One question that has come to mind now and again as part of this project is how to get an audience to move beyond simply the death of an individual (or even large groups of individuals) to experience those rare instances when much more than a body and life goes to the grave. What does it mean when a sizeable piece of supposedly collective memory, a language, or even an entire culture dies with a solitary person? What happens when the things known and experienced by the dead cannot even be comprehended by any other living soul on earth. What does the individual experience when they look forward to see the inevitable and look back and side to side-to-see that they are truly the last of a line? As performers, writers, and researchers is there anything we can do to convey that experience to an audience?
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This has nothing whatsoever to do with I Am Legend. I did not see the movie, though I read the book years ago and can imagine it could fit with the theme. The initial inspiration for this post was a story that I remembered coming out of Canada about a year ago. Six hundred sixteen thousand six hundred and thirty-six Canadians fought in the First World War. As of the November 2006, there were three left alive, all over age 105. As the disappearance of this generation approached, the Canadian Parliament passed a resolution to hold a state funeral for last surviving veteran. By February '07 Lloyd Clemett died, leaving only two. Percy Wilson died a few months later. This left only John Henry Foster Babcock, 146th Battalion, Canadian Expeditionary Force.
If you think that seemed like a morbid sweepstakes to win, you weren't the only one embracing it. A survey taken in Fall 2006 found that 75% of Canadians were in favor of the state funeral. It seemed a venerable way to commemorate the loss of a direct connection to a significant moment in the nation's history. The problem was that none of the veterans alive at the time of the resolution's approval wanted the honor. The three agreed that bestow the honor on one could not possibly commemorate all of them. The deeds and death of one could not possibly carry the weight of all that history and experience. (To make matters more intriguing, Babcock never saw action and has actually lived in Spokane, WA since the 1920s. He will die an American citizen.)
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Two much more dramatic examples of cultural extinction come to mind. The first is that of Dolly Pentreath who died in her home in Mousehole, Cornwall, England in December 1777. Dolly is widely acknowledged as the last native speaker of Cornish on Earth. There were no documented native speakers after her death, though the language has survived in snippets and revival attempts in the centuries following her death. One estimate has the total number of fluent, non-native Cornish speakers at 300.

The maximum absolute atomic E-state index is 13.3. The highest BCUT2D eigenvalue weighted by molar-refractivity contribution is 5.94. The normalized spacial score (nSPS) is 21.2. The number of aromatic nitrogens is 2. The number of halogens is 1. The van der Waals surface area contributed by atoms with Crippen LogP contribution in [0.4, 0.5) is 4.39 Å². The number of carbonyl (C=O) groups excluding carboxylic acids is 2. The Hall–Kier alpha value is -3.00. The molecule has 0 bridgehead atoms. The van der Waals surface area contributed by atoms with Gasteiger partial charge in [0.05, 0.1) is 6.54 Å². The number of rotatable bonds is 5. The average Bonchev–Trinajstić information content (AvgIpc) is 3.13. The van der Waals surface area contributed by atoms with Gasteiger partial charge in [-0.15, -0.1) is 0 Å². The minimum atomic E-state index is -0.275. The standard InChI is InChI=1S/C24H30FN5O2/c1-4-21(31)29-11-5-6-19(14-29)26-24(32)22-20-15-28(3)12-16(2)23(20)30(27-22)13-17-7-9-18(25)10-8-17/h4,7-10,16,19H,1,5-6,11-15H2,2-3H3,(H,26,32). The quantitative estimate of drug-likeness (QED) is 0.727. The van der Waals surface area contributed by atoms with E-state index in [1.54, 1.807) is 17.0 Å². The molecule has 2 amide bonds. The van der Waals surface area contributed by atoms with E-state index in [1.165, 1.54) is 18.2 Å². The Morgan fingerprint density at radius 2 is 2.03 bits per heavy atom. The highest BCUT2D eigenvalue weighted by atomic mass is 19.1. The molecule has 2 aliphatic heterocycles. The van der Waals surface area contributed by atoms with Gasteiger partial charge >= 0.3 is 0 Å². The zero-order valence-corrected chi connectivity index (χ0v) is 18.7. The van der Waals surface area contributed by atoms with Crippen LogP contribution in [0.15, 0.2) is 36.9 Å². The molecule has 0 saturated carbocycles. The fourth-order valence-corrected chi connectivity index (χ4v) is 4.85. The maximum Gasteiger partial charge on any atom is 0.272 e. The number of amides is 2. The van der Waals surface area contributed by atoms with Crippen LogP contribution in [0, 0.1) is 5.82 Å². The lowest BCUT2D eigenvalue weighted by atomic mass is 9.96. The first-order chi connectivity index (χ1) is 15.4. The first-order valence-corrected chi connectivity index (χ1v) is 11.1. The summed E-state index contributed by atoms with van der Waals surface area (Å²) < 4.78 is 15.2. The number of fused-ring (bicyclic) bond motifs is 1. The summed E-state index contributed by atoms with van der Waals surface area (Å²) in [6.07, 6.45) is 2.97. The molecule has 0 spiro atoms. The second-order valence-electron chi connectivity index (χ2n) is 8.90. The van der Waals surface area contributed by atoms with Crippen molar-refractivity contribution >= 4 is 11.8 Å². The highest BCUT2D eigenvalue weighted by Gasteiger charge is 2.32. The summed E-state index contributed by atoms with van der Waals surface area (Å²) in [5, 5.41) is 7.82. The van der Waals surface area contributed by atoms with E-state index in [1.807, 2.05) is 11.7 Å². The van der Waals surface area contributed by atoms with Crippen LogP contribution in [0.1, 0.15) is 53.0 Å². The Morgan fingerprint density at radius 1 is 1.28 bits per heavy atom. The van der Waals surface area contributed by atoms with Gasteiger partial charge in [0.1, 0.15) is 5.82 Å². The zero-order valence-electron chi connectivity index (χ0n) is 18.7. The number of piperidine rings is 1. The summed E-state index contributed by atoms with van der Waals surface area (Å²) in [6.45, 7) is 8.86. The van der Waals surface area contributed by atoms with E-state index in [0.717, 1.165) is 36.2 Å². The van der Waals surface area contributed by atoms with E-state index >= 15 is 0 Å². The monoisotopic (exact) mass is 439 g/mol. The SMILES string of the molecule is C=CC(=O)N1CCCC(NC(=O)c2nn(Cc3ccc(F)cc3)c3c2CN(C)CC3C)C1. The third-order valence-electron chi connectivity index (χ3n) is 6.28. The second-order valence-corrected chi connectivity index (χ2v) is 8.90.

Much has been mythologized about Dolly Pentreath. Stories abound about the fish-wife (though she never married an actual man) and her cursing, beer drinking, and pipe smoking. Most of all there was her refusal to use anything, but Cornish though she spoke English. Legend has it that her final words were "Me ne vidn cewsel Sawznek!" ("I don't want to speak English!").
Regardless of the specific truths behind Dolly lore, it does seem as if she knew that she may be the last true speaker of her beloved Cornish. This was largely due to her story being recorded in-person by antiquarian Daines Barrington. It is certainly possible that Barrington found her by chance and not because she was the true last speaker. Nevertheless the question remains: how might we convey to an audience the understanding of death by someone facing death not only as a human, but as the carrier of a tradition and culture they hold to so fiercely.
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San Nicolas was home to a tribe of Native Americans about whom little is known. They probably spoke a language from the widespread Uto-Aztecan family, but when The Lone Woman of San Nicolas was eventually brought from the island to the mainland at the request of missionaries, none of the local Indian translators were able to communicate with her. The decline of the San Nicolas population probably began shortly after contact with Europeans in the 17th century due to disease and/or resource and trading pressures brought by the settlers. A crisis point was reached between 1810 and the mid-1830s as fleets of Russian and Aleut fur trappers hunting the island's large seal population sparred more frequently with the indigenous population. In 1835, missionaries evacuated everyone from the island, except one 20-something woman who was believed to be missing her child.
The woman was baptized as Juana Maria in the final weeks of her life. For the 18 years prior she lived alone on the island of San Nicolas, about 50 miles off the coast near Los Angeles. She was finally brought from the island by Captain George Nidiver. Because no one was able to communicate with her beyond crude sign language, we do not know what life was like alone on the island or how she reacted to being the last of her people to live any semblance of a traditional life on their ancestral island.
It does appear that she lived reasonably well under the circumstances. She was described as being in good health and eagerly interacted with Capt. Nidiver and his crew. Further, she was said to be "astonished and delighted" by the "civilization" she found on the mainland, perhaps indicating that she may have believed that she would never see people or society again. Sadly, she contracted dysentery shortly after reaching the mainland and never recovered. She would die under the care of Capt. Nidiver's wife, but without any knowledge of the fate of her people and with an unknowable sense of her place in her people's history.